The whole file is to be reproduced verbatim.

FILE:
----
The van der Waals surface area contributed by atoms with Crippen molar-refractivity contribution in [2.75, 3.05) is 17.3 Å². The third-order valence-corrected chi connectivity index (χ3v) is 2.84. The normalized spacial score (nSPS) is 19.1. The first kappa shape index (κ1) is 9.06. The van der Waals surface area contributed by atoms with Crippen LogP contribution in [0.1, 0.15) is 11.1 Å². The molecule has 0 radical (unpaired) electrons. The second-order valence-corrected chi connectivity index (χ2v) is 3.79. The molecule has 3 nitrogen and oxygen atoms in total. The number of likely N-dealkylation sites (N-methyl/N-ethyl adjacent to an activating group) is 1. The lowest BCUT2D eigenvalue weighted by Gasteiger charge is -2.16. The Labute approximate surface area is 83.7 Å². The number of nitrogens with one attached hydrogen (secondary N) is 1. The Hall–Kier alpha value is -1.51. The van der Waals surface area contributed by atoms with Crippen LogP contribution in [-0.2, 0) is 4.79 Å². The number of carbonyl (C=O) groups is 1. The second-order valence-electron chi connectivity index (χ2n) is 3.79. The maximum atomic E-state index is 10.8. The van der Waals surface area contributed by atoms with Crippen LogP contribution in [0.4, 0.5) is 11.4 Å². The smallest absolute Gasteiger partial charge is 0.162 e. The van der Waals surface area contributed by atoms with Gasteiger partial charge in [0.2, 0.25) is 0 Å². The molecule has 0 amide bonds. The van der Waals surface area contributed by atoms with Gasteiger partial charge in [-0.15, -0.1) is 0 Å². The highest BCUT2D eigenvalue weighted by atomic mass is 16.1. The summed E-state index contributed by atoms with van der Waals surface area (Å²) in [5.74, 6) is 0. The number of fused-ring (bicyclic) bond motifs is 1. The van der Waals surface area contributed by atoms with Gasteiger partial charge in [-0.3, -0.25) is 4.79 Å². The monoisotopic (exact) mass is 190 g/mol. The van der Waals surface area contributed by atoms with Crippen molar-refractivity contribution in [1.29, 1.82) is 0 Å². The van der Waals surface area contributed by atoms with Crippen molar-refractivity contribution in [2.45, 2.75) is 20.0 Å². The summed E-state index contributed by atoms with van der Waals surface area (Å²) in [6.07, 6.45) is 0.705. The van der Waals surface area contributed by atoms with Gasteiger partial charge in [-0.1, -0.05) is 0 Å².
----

The van der Waals surface area contributed by atoms with Crippen molar-refractivity contribution in [2.75, 3.05) is 17.3 Å². The third-order valence-corrected chi connectivity index (χ3v) is 2.84. The normalized spacial score (nSPS) is 19.1. The first kappa shape index (κ1) is 9.06. The van der Waals surface area contributed by atoms with Crippen LogP contribution in [0.1, 0.15) is 11.1 Å². The molecule has 0 radical (unpaired) electrons. The second-order valence-corrected chi connectivity index (χ2v) is 3.79. The molecule has 3 nitrogen and oxygen atoms in total. The number of likely N-dealkylation sites (N-methyl/N-ethyl adjacent to an activating group) is 1. The lowest BCUT2D eigenvalue weighted by Gasteiger charge is -2.16. The Labute approximate surface area is 83.7 Å². The number of nitrogens with one attached hydrogen (secondary N) is 1. The Hall–Kier alpha value is -1.51. The van der Waals surface area contributed by atoms with Crippen LogP contribution in [-0.2, 0) is 4.79 Å². The number of carbonyl (C=O) groups is 1. The second-order valence-electron chi connectivity index (χ2n) is 3.79. The maximum atomic E-state index is 10.8. The van der Waals surface area contributed by atoms with Crippen LogP contribution in [0.4, 0.5) is 11.4 Å². The smallest absolute Gasteiger partial charge is 0.162 e. The van der Waals surface area contributed by atoms with Gasteiger partial charge in [0.2, 0.25) is 0 Å². The molecule has 0 amide bonds. The van der Waals surface area contributed by atoms with Gasteiger partial charge in [-0.15, -0.1) is 0 Å². The highest BCUT2D eigenvalue weighted by atomic mass is 16.1. The summed E-state index contributed by atoms with van der Waals surface area (Å²) in [5.74, 6) is 0. The number of fused-ring (bicyclic) bond motifs is 1. The van der Waals surface area contributed by atoms with Gasteiger partial charge in [-0.3, -0.25) is 4.79 Å². The monoisotopic (exact) mass is 190 g/mol. The van der Waals surface area contributed by atoms with Crippen molar-refractivity contribution in [1.29, 1.82) is 0 Å². The van der Waals surface area contributed by atoms with Crippen molar-refractivity contribution in [2.45, 2.75) is 20.0 Å². The summed E-state index contributed by atoms with van der Waals surface area (Å²) in [6.07, 6.45) is 0.705. The van der Waals surface area contributed by atoms with Gasteiger partial charge in [-0.1, -0.05) is 0 Å².